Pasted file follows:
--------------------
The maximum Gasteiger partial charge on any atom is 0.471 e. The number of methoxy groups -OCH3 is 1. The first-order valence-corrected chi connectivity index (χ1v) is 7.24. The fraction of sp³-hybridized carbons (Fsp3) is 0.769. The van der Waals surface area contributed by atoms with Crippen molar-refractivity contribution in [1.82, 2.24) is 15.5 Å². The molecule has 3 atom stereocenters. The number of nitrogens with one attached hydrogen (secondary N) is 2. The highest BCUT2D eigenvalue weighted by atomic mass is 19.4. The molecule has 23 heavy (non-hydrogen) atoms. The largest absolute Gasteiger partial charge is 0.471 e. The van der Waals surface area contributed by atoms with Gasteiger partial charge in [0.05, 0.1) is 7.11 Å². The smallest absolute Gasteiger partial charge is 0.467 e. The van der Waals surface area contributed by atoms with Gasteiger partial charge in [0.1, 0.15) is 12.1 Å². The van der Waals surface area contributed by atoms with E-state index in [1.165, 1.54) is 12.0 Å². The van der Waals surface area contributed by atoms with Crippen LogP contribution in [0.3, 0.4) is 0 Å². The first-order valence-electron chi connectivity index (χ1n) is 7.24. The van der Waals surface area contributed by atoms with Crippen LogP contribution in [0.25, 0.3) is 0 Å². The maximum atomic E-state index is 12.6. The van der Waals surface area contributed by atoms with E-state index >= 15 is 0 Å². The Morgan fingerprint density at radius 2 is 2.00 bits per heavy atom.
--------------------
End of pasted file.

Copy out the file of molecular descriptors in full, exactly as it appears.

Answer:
The maximum Gasteiger partial charge on any atom is 0.471 e. The number of methoxy groups -OCH3 is 1. The first-order valence-corrected chi connectivity index (χ1v) is 7.24. The fraction of sp³-hybridized carbons (Fsp3) is 0.769. The van der Waals surface area contributed by atoms with Crippen molar-refractivity contribution in [1.82, 2.24) is 15.5 Å². The molecule has 3 atom stereocenters. The number of nitrogens with one attached hydrogen (secondary N) is 2. The highest BCUT2D eigenvalue weighted by atomic mass is 19.4. The molecule has 23 heavy (non-hydrogen) atoms. The largest absolute Gasteiger partial charge is 0.471 e. The van der Waals surface area contributed by atoms with Gasteiger partial charge in [0.05, 0.1) is 7.11 Å². The smallest absolute Gasteiger partial charge is 0.467 e. The van der Waals surface area contributed by atoms with Gasteiger partial charge in [0.1, 0.15) is 12.1 Å². The van der Waals surface area contributed by atoms with E-state index in [1.165, 1.54) is 12.0 Å². The van der Waals surface area contributed by atoms with Crippen LogP contribution in [0.3, 0.4) is 0 Å². The first-order valence-electron chi connectivity index (χ1n) is 7.24. The van der Waals surface area contributed by atoms with Crippen LogP contribution in [0.25, 0.3) is 0 Å². The maximum atomic E-state index is 12.6. The van der Waals surface area contributed by atoms with E-state index >= 15 is 0 Å². The Morgan fingerprint density at radius 2 is 2.00 bits per heavy atom.